How do the people Wiesel interacts with strengthen or diminish his hope and desire to live?Talk about his father, Juliek (the violin player), the French girl, Rabbi Eliahou & his son, the...
How do the people Wiesel interacts with strengthen or diminish his hope and desire to live?
Talk about his father, Juliek (the violin player), the French girl, Rabbi Eliahou & his son, the Nazis. Which of their actions touched you the most?
Wiesel's desire to survive is most impacted by his father. From the very beginning of the novel, Wiesel emphasizes the strength of the family bond, and, once separated from his mother and sister, Wiesel does what is necessary to stay with his father. Having someone to care for and depend on gives him a purpose for carrying on. At the end of the novel, as they are being transported on a train, Wiesel thinks his father is dead, and he says, "Suddenly, the evidence overwhelmed me: there was no longer any reason to live, any reason to fight" (Wiesel, 99). His father, however, is not dead, and he continues to be an inspiration for Wiesel to persevere.
The French girl plays a small role in giving him hope, but the fact that he recognizes her years later shows that her small act of kindness does leave an impression on him. When Wiesel is beaten brutally by one of the guards, it is the French girl, who actually speaks German (though no one knows it), who gives Wiesel encouragement to stay strong and not react and make the situation worse.
The encounter with Rabbi Eliahou and his son strengthens Wiesel's desire to live in a different way. As they are being marched from one concentration camp to another, Wiesel witnesses the rabbi's son running ahead when he realizes his father cannot keep up. Once he realizes what has happened, Wiesel prays that he will never do what Rabbi Eliahou's son had done. In spite of the horrifying circumstances, Wiesel will not abandon his own father.
Juliek brings Wiesel a few moments of peace during the journey. When the Nazis have taken so much away, Juliek plays Beethoven, and Wiesel seems to feel as if Juliek is playing from the very depths of his soul. It does not really provide a desire or will to live so much as a moment of respite that lulls him to sleep. When Wiesel wakes to find Juliek dead next to him, there is not a lot of reaction to the death. At this point in the journey, it seems that Wiesel has become somewhat numb to the deaths of those around him.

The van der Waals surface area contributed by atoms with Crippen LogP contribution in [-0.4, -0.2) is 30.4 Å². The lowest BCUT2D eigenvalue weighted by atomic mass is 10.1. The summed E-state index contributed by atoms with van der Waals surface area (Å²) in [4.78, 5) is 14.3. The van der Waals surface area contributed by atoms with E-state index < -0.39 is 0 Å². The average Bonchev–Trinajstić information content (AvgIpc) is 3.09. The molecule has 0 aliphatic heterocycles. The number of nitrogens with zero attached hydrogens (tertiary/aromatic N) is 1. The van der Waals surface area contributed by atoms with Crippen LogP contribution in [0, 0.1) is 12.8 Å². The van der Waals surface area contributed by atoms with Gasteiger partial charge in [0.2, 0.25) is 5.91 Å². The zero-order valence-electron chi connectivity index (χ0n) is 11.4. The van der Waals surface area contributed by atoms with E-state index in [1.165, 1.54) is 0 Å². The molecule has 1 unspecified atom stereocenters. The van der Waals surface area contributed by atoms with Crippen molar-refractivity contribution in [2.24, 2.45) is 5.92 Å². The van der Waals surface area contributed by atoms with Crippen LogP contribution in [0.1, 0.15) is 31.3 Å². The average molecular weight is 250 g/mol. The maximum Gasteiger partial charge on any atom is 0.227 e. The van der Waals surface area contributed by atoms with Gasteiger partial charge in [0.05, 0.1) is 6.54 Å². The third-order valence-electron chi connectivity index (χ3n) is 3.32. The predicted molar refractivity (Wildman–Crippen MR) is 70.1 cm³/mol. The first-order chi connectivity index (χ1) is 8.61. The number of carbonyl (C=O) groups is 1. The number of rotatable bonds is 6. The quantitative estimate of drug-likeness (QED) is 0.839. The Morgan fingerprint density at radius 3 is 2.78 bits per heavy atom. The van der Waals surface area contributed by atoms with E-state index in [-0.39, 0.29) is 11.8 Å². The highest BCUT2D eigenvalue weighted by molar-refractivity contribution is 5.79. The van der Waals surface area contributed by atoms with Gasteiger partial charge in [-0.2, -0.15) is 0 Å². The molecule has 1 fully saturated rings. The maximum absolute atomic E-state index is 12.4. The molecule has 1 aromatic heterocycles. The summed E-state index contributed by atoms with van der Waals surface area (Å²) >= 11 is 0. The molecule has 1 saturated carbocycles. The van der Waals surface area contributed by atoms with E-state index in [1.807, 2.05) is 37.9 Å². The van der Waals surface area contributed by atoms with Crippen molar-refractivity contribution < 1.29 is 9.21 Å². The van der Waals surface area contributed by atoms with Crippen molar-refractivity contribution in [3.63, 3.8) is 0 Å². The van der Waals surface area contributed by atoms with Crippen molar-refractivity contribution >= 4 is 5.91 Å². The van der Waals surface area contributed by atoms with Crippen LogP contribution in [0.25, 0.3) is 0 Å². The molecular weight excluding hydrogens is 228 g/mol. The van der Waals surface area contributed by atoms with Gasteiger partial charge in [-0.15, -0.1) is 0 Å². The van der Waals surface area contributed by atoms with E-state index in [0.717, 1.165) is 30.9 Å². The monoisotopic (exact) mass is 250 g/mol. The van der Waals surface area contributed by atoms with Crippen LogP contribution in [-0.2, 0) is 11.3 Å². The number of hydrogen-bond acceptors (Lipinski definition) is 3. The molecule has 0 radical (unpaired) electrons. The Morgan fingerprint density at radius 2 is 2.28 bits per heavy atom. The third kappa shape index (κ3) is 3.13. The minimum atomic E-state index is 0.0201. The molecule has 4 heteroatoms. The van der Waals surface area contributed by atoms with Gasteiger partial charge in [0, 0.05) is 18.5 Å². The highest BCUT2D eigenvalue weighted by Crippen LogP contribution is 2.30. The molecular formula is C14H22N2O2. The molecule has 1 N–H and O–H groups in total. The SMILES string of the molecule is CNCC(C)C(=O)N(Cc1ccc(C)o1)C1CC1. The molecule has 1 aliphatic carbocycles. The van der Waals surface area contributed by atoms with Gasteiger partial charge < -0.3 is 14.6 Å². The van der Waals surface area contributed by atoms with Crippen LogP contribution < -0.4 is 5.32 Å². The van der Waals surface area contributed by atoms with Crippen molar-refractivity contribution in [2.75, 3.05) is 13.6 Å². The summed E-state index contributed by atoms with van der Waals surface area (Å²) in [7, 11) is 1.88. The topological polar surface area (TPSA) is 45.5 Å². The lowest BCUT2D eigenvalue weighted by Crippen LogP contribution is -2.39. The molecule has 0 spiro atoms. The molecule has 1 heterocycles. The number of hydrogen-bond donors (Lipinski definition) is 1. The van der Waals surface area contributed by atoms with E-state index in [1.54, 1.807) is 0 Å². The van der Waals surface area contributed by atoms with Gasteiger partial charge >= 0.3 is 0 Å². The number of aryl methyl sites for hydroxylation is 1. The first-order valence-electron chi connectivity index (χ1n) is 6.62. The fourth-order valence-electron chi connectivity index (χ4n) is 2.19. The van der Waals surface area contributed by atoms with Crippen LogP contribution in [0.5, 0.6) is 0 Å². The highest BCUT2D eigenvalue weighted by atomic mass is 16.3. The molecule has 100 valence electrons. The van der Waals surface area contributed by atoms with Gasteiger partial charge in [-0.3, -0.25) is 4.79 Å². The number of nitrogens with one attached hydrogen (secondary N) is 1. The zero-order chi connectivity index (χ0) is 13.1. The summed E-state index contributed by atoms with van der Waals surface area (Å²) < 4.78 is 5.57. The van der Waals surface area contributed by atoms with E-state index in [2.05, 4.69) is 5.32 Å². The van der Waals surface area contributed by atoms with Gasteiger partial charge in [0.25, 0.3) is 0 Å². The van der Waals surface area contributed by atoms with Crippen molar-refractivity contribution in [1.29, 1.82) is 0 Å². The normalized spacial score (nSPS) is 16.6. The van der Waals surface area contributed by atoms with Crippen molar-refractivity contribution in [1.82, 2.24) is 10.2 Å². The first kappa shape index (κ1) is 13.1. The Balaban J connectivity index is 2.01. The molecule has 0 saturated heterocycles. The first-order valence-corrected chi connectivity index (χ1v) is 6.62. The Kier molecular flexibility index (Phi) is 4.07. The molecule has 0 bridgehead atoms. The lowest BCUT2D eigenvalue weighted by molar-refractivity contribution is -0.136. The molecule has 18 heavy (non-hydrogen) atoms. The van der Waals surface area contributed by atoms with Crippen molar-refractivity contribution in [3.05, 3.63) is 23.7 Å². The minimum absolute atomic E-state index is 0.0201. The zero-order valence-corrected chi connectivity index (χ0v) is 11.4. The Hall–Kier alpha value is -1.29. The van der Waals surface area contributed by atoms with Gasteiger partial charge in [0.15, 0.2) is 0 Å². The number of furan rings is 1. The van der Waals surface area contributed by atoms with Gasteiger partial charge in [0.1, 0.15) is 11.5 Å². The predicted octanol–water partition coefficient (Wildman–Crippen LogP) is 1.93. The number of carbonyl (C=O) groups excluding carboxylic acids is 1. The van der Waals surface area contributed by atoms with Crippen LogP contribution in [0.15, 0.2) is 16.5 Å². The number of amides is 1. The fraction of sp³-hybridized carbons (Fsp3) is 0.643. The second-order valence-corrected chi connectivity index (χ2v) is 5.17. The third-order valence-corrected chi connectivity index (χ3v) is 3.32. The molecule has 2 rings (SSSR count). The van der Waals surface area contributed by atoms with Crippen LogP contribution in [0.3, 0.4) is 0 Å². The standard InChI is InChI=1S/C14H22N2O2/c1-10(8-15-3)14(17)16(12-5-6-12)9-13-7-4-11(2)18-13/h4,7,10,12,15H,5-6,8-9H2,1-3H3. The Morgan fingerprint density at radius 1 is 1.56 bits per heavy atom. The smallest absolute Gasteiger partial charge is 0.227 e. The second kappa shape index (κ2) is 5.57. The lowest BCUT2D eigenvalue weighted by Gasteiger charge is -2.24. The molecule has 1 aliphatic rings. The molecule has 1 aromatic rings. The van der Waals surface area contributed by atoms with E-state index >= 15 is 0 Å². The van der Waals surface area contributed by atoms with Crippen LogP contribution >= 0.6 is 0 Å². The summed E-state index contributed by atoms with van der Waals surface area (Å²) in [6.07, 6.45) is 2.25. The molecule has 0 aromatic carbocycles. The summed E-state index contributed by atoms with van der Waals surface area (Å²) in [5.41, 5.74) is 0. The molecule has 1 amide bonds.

Finally, the Nazis provoke Wiesel's anger and his determination not to be beaten by them. They have him under their control, but he is not going to give in to their treatment of him. While Wiesel does fear the Nazis' brutality, he also does not give in to it, and he does what he needs to survive. It is this strong will which carries him through the horrific marches he is forced to endure in the end.
The Nazis had two different effects on Elie's desire to survive. They made him feel tired and defeated at times and at other times they made him more resolved to live. The presence of having his father with him benefited Elie in the beginning because he was not alone enduring the experience. He had someone with him who loved him. They needed each other and worked together to survive. Later in the story Elie finds his father has become a burden for him. He has not stopped loving his father, but he feels that he could survive better if he were not present.
The Rabbi and his so probably made Elie less likely to want to live. I believe that Elie was meant to be a survivor and that none of the people affected his decision to continue to go on. It was his nature to try and survive.
The character that affected me the most was the young boy who had been hung. He was still alive for over 30 minutes. He was just a boy who never got to become a man. He had not had the best of life already but because he was a servant to a master who had committed crimes against the Nazis.